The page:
Met Office

Improving UK weather forecasts

rain falling into water

The challenge

The UK weather forecast you see on TV is typically only accurate to 1km, but there is plenty of interesting weather within this 1km scale that is very important on a local level, such as clouds and turbulent flows. 

High resolution modelling of local atmospheric conditions down to 1m scales provides numerous benefits, not least delivering very high accuracy weather forecasts for challenging local conditions. 

Heathrow airport, for example, which is prone to fog that necessitates a significant gap between aircraft. Being able to simulate when the fog will clear is hugely valuable, but equally is one of the major challenges of weather forecasting because of the massive amount of computational power involved.

The Met Office had an existing high resolution atmospheric model, the Large Eddy Model (LEM), which was originally developed in the 1980s and written in a mixture of Fortran 77 and 66. 

This had served the Met Office and UK universities well for around 30 years, but was designed before distributed-memory High Performance Computing (HPC) machines became mainstream. And whilst the model had been retrofitted in the early 1990s to the early Crays of the era, it struggled to take advantage of modern supercomputers. 

This meant that scientists were limited to the size of the system they could model (for both domain and resolution). Around 15 million grid points was the realistic maximum, taking many hours or days to complete over a maximum of 500 cores.

How we helped

We worked with the Met Office and the Natural Environment Research Council (NERC) to redevelop the LEM model and, while there were numerous code level activities such as moving to Fortran 2003, the main focus was to enable a step change in capability. 

The Met Office’s new atmospheric model is called MONC and from day one we ensured that the code would run on large HPC machines and provide significant efficiency. While we aimed to keep much of the scientific functionality the same in this initial version, climate and weather scientists were keen to view the model as a toolkit for atmospheric science and plug their own science into the model.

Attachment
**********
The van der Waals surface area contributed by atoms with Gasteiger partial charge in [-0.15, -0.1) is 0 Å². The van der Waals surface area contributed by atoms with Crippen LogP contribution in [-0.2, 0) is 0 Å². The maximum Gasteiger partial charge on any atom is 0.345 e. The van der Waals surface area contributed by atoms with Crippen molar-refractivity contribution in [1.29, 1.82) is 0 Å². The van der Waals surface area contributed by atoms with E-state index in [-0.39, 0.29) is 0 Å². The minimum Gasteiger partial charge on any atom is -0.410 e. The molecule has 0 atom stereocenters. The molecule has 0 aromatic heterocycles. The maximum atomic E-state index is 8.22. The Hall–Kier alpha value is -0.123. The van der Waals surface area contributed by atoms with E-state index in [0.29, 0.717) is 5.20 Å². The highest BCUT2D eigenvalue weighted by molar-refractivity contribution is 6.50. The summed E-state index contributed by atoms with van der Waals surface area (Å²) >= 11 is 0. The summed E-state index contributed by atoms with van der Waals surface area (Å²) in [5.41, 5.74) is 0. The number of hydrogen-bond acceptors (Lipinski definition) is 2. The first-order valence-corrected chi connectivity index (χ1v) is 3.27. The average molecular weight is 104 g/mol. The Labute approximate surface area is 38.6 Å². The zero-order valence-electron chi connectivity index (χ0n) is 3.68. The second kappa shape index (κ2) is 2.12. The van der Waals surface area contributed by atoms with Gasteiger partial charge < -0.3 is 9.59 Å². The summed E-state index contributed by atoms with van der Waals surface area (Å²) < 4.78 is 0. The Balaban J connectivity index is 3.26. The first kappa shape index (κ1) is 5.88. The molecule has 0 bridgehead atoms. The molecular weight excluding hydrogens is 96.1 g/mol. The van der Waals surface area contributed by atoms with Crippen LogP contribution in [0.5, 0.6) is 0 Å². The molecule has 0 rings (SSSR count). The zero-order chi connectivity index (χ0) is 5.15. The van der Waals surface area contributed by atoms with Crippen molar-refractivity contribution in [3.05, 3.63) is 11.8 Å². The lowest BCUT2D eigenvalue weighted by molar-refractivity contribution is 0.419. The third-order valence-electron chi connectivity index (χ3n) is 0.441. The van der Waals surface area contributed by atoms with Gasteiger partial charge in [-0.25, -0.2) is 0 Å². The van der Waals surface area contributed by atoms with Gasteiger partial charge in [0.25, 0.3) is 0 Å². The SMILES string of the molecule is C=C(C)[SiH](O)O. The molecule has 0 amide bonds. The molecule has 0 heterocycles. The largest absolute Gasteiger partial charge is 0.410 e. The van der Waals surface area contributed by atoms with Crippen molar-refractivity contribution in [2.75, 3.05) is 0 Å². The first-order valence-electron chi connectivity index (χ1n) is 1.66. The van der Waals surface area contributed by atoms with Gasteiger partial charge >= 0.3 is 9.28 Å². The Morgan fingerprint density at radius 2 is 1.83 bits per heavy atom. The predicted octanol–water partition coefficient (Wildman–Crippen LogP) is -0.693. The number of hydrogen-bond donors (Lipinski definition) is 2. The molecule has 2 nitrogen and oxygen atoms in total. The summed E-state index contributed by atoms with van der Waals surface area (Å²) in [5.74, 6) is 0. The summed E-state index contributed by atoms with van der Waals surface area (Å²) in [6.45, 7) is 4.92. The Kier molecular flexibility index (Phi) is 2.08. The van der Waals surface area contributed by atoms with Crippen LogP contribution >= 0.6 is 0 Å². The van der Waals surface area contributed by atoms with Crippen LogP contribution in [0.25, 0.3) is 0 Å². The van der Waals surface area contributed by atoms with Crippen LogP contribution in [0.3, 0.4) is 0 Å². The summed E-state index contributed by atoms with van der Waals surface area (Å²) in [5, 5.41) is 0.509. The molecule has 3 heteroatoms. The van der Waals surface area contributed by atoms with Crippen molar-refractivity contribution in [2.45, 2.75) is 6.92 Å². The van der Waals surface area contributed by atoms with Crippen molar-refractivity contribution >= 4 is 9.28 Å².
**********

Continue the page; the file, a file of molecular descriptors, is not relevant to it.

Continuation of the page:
The model is now routinely used across the UK and wider world, with domains of up to 2.1 billion grid points having been modelled on over 32,768 cores of ARCHER (the UK’s previous national supercomputer). 

This will increase in the coming years, and already there have been numerous scientific discoveries made with MONC that would have been untenable with previous-generation models. 

These include the study of low-level clouds over west Africa as part of the Dynamics Aerosol Chemistry Cloud Interactions in West Africa (DACCIWA) project, which used MONC to explore the impact of the expected tripling of polluting emissions in southern West Africa by 2030 caused by economic and population growth. 

The toolkit nature of MONC has meant that projects have taken the core MONC model and built on it in entirely new ways. For example, the MPIC model from Leeds and St Andrews which uses a “parcel in cell” approach to atmospheric modelling.

The MONC project has undoubtedly been a great success, and since development finished in 2016 it has been hosted on the Met Office’s science repository with significant involvement from the community. 

While EPCC continues to be involved in its development, a steering board has been set up which is in overall charge of the model. The National Centre for Atmospheric Science (NCAS) is responsible for model support across a wide range of HPC machines including ARCHER2.

Numerical Weather Prediction (NWP) and climate models have developed considerably over the past few decades along with the computational power to drive them.
Thirty years ago, resolvable length scales of atmospheric flows were on the order of 100km in operational models, where now they are on the order of 10km for global operational models and 1km for regional models. With an increase in resolution comes increased accuracy, but even at these higher resolutions the fundamental fluid motions of clouds and turbulent flows remain at the subgrid scale.
A key tool in understanding the fundamental physics of these flows and thus development of the parametrizations is Large Eddy Simulation (LES).

Dr Ben Shipway Met Office Scientist